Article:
March Producer Prices

Overall prices paid by manufacturers and wholesalers declined in March according to the Bureau of Labor Statistics’ headline Producer Price Index (PPI).  The headline number fell 0.6 percent for the month.  This follows increases of 0.7 percent February and 0.2 percent to start 2013.  Much of the headline number’s fall came from slumping energy prices; the gasoline index dropped 6.8 percent in the period.  Year-over-year, the PPI has only managed to grow by 1.1 percent.

The core rate of price increases has been slightly higher over the last year and month.  Excluding food and energy, because they are volatile, the PPI increased by 1.7 percent in the last twelve months, and it was up 0.2 percent in March.   These are still rather tame upticks.

There does not appear to be price pressure building in the earlier stages of production.  Crude goods, (think timber) fell 2.5 percent in the final month of the first quarter.  Intermediate goods, like lumber, ticked down 0.9 percent in the period.  Energy fell in each of the earlier points of production.  At the intermediate level, it fell the most since March 2009, down 4.7 percent.  Prices fell 8.5 percent at energy’s earliest stage of production.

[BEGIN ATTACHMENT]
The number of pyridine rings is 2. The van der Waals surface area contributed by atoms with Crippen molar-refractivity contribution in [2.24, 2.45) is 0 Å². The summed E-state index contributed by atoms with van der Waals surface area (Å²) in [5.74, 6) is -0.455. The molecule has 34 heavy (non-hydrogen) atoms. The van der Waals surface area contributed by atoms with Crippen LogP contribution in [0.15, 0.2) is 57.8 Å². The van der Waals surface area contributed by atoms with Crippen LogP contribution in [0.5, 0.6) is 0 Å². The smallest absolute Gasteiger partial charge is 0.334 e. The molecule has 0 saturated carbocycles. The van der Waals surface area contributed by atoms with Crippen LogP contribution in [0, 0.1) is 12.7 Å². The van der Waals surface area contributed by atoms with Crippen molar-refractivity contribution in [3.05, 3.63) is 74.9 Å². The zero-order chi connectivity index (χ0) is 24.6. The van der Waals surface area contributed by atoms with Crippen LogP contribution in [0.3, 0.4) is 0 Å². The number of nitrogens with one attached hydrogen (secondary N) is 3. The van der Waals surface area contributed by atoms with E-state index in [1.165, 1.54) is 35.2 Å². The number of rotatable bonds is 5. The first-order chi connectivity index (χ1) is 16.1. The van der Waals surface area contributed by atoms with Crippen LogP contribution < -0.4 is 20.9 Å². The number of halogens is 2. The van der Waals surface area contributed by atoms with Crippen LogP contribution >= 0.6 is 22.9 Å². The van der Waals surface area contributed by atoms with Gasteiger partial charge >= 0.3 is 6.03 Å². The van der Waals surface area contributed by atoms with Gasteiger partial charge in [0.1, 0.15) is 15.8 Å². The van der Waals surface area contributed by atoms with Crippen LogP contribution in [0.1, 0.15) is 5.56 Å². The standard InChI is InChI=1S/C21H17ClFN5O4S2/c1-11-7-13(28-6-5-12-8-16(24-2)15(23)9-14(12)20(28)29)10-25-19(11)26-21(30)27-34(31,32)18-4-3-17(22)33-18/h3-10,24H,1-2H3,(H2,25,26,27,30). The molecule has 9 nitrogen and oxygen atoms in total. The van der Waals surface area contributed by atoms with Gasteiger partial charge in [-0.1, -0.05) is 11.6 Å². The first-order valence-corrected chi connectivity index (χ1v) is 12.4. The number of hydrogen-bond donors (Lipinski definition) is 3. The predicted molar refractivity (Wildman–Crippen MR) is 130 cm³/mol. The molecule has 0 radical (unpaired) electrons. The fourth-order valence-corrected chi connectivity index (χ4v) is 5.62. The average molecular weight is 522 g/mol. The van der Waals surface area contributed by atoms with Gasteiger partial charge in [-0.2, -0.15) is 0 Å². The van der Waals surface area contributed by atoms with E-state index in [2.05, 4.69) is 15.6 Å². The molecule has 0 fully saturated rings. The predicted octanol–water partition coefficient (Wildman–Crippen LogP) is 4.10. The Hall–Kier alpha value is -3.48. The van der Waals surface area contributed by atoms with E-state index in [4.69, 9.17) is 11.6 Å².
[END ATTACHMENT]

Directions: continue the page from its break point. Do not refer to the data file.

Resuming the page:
The Producer Price Index continues to confirm our outlook on inflation.  Despite all of the money printing that the Federal Reserve has been doing, Atlas is of the opinion that it will not be inflationary in the near future.  One of the reasons for this perspective is that banks are relatively reluctant to lend and are keeping the new dollars on their balance sheets as reserves.  Until this money begins to make its way into the real economy, the likelihood of substantial upward price pressure seems remote.     (by C. Cox)